Staying positive is hard. We all have those days when we go home and crash. When sleep is the only answer to the day we’ve just had. Those days when things haven’t gone to plan. Of course the challenge is reduce those day down as much as can (and we can) with planning and execution, communication and collaboration.
Been seen to be positive is one of the most inspirational things a leader can do. Smile. Be happy. Have energy and excitement. It’s infectious. But also follow the mood of the organisation when you need to. Don’t be smiling and skipping about on a day of mass redundancies – but talk about a positive future, realistic aims and what you’re doing about to make things better.
People want to have fun. Be showing we are just human is essential to let people see the real you, the authentic you. When we are open, other will too.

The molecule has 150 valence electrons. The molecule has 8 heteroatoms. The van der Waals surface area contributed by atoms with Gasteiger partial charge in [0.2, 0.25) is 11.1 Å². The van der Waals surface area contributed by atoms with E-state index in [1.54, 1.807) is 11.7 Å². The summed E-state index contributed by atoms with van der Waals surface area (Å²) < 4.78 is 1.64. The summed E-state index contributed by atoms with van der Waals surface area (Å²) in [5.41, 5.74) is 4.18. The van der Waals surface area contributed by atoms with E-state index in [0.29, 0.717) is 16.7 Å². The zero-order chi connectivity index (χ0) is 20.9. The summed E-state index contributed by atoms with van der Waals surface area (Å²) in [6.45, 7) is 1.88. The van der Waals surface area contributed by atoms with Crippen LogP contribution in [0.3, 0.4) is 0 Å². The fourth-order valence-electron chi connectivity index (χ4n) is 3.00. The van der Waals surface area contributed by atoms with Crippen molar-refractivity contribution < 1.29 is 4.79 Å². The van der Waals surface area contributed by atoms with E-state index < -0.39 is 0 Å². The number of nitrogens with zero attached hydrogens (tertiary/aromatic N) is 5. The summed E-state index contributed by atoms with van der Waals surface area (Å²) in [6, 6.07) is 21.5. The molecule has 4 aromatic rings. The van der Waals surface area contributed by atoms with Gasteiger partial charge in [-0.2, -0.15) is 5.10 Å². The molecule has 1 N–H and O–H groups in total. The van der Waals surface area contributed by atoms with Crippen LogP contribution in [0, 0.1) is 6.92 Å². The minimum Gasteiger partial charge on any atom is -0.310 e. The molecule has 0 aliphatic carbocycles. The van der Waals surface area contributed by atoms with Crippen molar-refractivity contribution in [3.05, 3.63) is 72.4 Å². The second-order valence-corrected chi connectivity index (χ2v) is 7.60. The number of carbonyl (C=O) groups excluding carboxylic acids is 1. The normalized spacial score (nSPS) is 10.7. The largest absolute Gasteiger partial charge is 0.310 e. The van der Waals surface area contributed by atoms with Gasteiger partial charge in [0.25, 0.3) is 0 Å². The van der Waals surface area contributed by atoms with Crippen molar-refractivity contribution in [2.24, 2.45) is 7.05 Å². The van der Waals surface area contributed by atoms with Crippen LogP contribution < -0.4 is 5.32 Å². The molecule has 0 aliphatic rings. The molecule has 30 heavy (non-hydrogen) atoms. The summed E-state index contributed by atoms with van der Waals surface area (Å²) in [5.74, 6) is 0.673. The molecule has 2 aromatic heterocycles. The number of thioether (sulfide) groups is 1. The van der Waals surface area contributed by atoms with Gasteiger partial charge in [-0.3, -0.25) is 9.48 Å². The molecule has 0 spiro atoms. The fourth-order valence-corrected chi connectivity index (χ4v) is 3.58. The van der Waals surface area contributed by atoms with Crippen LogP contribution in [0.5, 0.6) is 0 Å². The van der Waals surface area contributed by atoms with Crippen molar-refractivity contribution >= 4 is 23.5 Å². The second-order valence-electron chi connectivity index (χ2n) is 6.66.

The Ten Things
If I can distil the ten things I try and role model it would be these:
- Learn from your mistakes – be responsible for imperfections
- Confidence in your domain – it’s yours so lead it set the visions and own it
- Carry through on commitments – always (and don’t if you can’t explain why)
- Be kind – what is the right thing to do for the person (or people)
- Do the difficult things – sometimes the kindest things are also the difficult things
- Have and share opinions – it shows character and strength of conviction
- Make decisions – the only wrong decisions is indecision
- Have fun with people – you’re a leader, it doesn’t mean your not human
- Keep positive – set the mood for everyone (there is always a better tomorrow)
- Being authentic in who you – open, honest, proud
Leadership isn’t something we’re born with it’s something we grown into – and we can all be leaders no matter where we are in an organisation (or family unit). So role modelling the right behaviours for others to copy is important.
And if you are lucky enough to be looking after people in your current role; remember leadership is a privilege, not a right.